This is the hard part. The crossing is over. The gangplank is down. Passengers, cloistered for a week aboard the last great transatlantic liner, now face the first unwieldy facts of real life: too much luggage and New York traffic.
On Two Deck, a woman in a cunning shore-going hat hugs a woman in oversize sunglasses. "You must come to London," she says. There are bluff handshakes, the discreet pass of folded bills from passenger to steward. "Thank you very much indeed, sir. It has been my pleasure." A young girl carrying a Harrods shopping bag steps ashore with tears in her eyes.
It hurts to leave the Queen Elizabeth 2.
And so Beatrice Muller never does.
From the empty Chart Room lounge, Muller watches the latest ebb of passengers off the QE2. In four hours, she'll watch a new tide flow back on. Almost regally above the normal passenger cycle, she sits in a moment of rare serenity on a ship that sails with 1,700 passengers. Muller, an 82-year-old widow from Middlesex, N.J., is the queen of the Queen. She's been aboard since Jan. 5, 2000, the sole permanent paying resident of the world's most famous ship.
During countless crossings between Southhampton, England, and Manhattan, she has occupied Cabin 4068. During endless runs through the Atlantic and Pacific, through the Mediterranean, Tasman and South China seas, through canals (Panama and Suez) and recently the fiords of Norway, she has maintained a stately dowager's routine of cards, tea, dressing for dinner and dancing. And she has no plans to disembark any time soon.
"I plan to be on this ship until I get either bored or dead." Muller says. "And I don't think either is going to happen soon. This is home."
It's not yet noon, but Muller is smartly turned out in a blue print dress and jacket with a twisted rope of pearls around her neck. It's a formal ship, and Muller's meager closet space is so full of sequined and beaded evening wear that not even the roughest seas will set her wardrobe swaying. Soon she'll go up to the Caronia Restaurant for lunch with two New York friends who come aboard whenever the ship pulls into Pier 90. But first she has time to take a visitor on a tour of her seagoing retirement.
"We'll go up one flight." She quickly corrects herself: "I mean deck."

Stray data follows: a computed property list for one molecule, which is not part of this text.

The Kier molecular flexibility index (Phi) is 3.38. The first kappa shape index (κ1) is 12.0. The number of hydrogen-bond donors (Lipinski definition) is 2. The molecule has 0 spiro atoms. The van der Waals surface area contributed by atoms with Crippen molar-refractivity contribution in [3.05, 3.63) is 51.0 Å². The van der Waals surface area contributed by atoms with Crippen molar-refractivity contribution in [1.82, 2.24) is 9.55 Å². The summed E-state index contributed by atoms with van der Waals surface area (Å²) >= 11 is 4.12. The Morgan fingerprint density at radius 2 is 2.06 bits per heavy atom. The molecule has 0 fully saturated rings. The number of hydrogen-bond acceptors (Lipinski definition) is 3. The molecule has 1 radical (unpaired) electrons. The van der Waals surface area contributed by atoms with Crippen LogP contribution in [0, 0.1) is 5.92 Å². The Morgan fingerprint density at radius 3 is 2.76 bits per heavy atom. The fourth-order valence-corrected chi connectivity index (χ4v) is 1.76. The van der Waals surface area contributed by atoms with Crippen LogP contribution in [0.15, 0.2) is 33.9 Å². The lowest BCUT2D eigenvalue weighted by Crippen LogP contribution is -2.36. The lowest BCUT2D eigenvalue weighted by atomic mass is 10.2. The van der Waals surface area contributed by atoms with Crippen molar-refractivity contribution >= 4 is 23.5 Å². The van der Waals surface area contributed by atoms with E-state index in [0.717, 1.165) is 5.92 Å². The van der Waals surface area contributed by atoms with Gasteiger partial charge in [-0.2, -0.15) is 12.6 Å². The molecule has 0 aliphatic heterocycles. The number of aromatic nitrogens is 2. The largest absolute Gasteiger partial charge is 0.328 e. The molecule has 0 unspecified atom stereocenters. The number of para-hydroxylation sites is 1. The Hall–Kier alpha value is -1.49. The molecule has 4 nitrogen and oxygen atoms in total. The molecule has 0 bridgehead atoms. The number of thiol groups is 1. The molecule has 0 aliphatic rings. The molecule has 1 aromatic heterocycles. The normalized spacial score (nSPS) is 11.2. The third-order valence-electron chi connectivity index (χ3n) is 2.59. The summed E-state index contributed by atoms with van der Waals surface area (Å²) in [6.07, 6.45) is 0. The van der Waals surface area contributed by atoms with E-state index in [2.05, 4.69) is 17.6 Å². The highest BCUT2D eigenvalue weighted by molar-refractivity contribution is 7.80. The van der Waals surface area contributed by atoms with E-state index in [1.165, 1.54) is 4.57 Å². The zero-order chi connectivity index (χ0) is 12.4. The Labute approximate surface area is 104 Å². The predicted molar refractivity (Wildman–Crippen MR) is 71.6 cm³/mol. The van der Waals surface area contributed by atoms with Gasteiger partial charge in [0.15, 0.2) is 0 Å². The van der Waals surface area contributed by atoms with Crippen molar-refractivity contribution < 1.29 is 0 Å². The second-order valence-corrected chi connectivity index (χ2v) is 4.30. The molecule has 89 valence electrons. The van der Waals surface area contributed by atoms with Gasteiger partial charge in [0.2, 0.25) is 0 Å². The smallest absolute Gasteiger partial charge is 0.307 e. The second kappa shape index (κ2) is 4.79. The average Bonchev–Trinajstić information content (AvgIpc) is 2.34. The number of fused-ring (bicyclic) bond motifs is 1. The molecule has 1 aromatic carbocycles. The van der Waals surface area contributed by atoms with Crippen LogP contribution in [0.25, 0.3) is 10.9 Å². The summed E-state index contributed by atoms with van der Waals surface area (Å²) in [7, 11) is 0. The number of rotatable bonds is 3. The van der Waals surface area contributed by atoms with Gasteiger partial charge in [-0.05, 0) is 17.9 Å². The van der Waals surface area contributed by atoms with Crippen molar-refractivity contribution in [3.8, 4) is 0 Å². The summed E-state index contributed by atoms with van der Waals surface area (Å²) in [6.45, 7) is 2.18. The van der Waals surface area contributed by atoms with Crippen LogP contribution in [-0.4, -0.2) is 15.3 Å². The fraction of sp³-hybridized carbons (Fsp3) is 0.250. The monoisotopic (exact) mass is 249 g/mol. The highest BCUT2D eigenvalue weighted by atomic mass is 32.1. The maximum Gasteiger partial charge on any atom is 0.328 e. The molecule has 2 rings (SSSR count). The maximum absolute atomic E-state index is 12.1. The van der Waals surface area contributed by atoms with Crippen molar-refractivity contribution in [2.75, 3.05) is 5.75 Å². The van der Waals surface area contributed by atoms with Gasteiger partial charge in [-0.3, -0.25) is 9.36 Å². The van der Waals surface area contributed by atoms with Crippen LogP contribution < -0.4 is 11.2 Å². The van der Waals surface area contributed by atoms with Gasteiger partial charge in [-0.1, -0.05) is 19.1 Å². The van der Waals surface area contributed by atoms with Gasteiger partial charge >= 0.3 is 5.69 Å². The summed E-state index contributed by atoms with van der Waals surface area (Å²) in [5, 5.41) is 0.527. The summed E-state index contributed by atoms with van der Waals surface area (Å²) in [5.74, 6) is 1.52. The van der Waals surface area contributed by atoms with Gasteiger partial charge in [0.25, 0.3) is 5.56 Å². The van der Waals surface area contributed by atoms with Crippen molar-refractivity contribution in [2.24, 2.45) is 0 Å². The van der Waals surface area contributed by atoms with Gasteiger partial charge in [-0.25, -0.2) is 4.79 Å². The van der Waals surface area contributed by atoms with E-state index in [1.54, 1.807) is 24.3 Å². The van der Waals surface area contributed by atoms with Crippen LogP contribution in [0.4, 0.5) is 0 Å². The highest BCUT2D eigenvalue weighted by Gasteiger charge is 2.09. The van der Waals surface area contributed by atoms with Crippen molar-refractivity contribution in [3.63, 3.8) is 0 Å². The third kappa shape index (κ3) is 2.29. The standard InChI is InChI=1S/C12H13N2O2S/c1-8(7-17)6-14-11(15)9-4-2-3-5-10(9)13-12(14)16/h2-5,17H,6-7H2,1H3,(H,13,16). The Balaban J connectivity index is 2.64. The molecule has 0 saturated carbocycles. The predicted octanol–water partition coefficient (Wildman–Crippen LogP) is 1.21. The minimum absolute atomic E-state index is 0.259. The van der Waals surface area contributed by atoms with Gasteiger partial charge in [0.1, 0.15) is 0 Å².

Muller may still stumble over nautical terms and the occasional bulkhead, but she has a burning pride in the vessel she routinely refers to not just as a ship but "my ship." She will explain emphatically that the QE2 is not a cruise ship but an ocean liner, built for speed. It boasts the biggest dance floor, the best library, the finest crew.
"We go backward faster than most ships go forward," she says as she enter the Queens Room, the plush ballroom where she dances most evenings until nearly midnight. "Those shoeboxes with 3,000 passengers on board that they call ships now are totally different. This is more like a country home."
And just how did Muller come to be the unofficial Lady of this diesel-powered manor? "Believe me, I didn't think this up," she says. "Everything just sort of came together."
Everything came together, in fact, just after everything fell apart. Muller's husband, Robert, a successful chemical engineer, died of emphysema in March 1999. They were pulling out of Bombay, aboard the QE2. "Oh, he loved this ship so," she says.
They had completed five extended trips together on the QE2 when they started another, despite Robert's failing health. With two attentive doctors on staff, steady visits by the captain, an Anglican priest and "all the pretty girls who loved to dance with him," Muller says she can't imagine a better end for husband. Eventullay, his ashes were scattered over the side of this same ship.
"I've never known love like that; everybody held me up," she says. With a hand on the teak rail, she's looking down at the aft pool, cheery and still in the sun, surrounded by rings of empty lounge chairs. "It becomes family here very quickly."